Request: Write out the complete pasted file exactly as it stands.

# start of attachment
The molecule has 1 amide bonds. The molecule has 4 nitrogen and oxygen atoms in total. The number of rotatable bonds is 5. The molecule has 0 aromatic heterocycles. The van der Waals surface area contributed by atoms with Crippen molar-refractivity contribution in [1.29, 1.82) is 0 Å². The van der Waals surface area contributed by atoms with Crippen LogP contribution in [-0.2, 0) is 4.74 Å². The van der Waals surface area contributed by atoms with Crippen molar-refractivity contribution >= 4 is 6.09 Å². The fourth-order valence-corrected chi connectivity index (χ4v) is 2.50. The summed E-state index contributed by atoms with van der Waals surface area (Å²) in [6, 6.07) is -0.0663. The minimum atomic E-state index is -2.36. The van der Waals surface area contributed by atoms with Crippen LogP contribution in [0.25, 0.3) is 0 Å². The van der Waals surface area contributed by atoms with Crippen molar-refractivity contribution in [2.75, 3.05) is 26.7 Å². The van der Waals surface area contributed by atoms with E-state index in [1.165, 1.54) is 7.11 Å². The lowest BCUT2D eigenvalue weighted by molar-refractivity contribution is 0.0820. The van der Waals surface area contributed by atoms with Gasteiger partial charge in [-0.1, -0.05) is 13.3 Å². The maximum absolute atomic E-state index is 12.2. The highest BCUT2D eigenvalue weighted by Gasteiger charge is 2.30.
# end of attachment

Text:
The molecule has 1 amide bonds. The molecule has 4 nitrogen and oxygen atoms in total. The number of rotatable bonds is 5. The molecule has 0 aromatic heterocycles. The van der Waals surface area contributed by atoms with Crippen molar-refractivity contribution in [1.29, 1.82) is 0 Å². The van der Waals surface area contributed by atoms with Crippen LogP contribution in [-0.2, 0) is 4.74 Å². The van der Waals surface area contributed by atoms with Crippen molar-refractivity contribution >= 4 is 6.09 Å². The fourth-order valence-corrected chi connectivity index (χ4v) is 2.50. The summed E-state index contributed by atoms with van der Waals surface area (Å²) in [6, 6.07) is -0.0663. The minimum atomic E-state index is -2.36. The van der Waals surface area contributed by atoms with Crippen LogP contribution in [0.25, 0.3) is 0 Å². The van der Waals surface area contributed by atoms with Crippen molar-refractivity contribution in [2.75, 3.05) is 26.7 Å². The van der Waals surface area contributed by atoms with E-state index in [1.165, 1.54) is 7.11 Å². The lowest BCUT2D eigenvalue weighted by molar-refractivity contribution is 0.0820. The van der Waals surface area contributed by atoms with Gasteiger partial charge in [-0.1, -0.05) is 13.3 Å². The maximum absolute atomic E-state index is 12.2. The highest BCUT2D eigenvalue weighted by Gasteiger charge is 2.30.